Some words are hard to say without an involuntary sneer: Cockroach. Moist. Dallas.
Given its modern pejorative usage, the word sprawl certainly belongs on this list. It conjures up images of massive freeways, unsightly strip malls, and low, spaced out single-family homes. When people describe Houston as the epitome of sprawl, they are using the term in the same way we use words like traffic and humid—that is to say, it is not a compliment.
But maybe it should be.
As a verb, sprawl means, “to spread or develop irregularly or without restraint.” As a noun, it means, “an irregularly spread or scattered group or mass.” Irregular, unrestrained development, you say? Sounds like a certain zoning-eschewing city in Texas we all know! Leaning on its literal definition, the word sprawl aptly captures the irregular, market-driven approach to development that Houston is famous for, even proud of. In the era of mixed use development, Houston is the mixed use city, an interesting hodge podge of eclectic communities and diverse people groups.
Yet in common urbanist vernacular, sprawl is the antithesis of density. If density is the hallmark characteristic of walkable, vibrant urban centers, sprawl is the poster child of vertically-challenged, car-dependent suburbia. But this is a false dichotomy based on a misuse of the word. As defined above, sprawl is not the opposite of density—that honor more appropriately belongs to the word sparsity. It might seem trite, but this distinction in terminology matters when applied to Houston, a city that is undeniably sprawling in the dictionary definition sense, but surprisingly less sparse than most people realize.
While certainly nowhere near the density of, say, New York or San Francisco, some might be surprised to know that Houston is actually more dense than Dallas and Austin. In fact, it may even be as dense or denser than a number of large American cities that do not share its reputation for being “sprawled” out. Just this month, City Journal, a New York-based conservative magazine, published an article by market urbanists Joel Kotkin and Tory Gattis defending Houston’s approach to urban planning. The authors challenged head-on the preconceived notion that Houston is a “sprawling”—i.e., sparsely populated—city, explaining:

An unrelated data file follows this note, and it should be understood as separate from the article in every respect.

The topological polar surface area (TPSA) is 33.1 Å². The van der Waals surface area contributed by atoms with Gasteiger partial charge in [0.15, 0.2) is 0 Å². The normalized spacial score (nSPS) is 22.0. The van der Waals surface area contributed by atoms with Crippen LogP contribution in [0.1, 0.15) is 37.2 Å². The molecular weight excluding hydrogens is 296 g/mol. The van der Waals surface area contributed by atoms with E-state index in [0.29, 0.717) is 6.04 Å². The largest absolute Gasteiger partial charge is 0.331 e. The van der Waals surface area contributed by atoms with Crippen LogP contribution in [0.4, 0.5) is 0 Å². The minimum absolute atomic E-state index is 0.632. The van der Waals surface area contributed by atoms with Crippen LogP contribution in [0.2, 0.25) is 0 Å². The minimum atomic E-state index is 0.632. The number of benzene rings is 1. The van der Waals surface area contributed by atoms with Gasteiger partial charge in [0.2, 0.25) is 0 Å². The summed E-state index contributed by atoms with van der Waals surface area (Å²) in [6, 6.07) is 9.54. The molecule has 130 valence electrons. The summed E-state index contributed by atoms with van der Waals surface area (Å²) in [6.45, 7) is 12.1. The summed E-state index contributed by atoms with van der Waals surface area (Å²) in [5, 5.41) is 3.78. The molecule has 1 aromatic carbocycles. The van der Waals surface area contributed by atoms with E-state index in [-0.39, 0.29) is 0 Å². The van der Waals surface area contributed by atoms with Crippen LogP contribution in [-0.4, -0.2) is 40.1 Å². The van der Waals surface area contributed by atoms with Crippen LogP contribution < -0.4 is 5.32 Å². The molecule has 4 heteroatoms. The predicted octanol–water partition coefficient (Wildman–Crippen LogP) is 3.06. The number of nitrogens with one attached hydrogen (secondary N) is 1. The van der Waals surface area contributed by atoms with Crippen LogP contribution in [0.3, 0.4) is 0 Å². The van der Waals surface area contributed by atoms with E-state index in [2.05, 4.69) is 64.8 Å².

[T]he Houston region ranked as the 18th densest among 41 metro areas with more than 1,000,000 people—scoring higher than Boston, Austin, and Philadelphia. Houston’s density is approximately equal to that of Seattle and only 18 percent less dense than Portland, a smart-growth mecca. Houston is far denser than some other large urban areas: 66 percent denser than Hartford, 74 percent denser than Atlanta, and 77 percent denser than Charlotte.
So why do people associate Houston with sparsity more than other major cities that are actually less dense? The answer is simple: Houston is, geographically speaking, massive. Clocking in at around 600 square miles, the city of Houston is roughly twice the land area of New York, a city with four times the population. Can a person really feel like they are living in a vibrant, densely populated metropolis when it takes an hour or more to drive from one side of town to the other? The problem is exacerbated by how seamlessly the city limits spill into the surrounding suburbs—where does the fourth largest city in the country end and the vast ocean of farmland-turned-planned-communities begin? But take heart, Houstonians, and disregard the uninformed scoffers from the North East. The Bayou City is irregularly developed, market responsive, and defiantly urban—sprawling in the best possible way.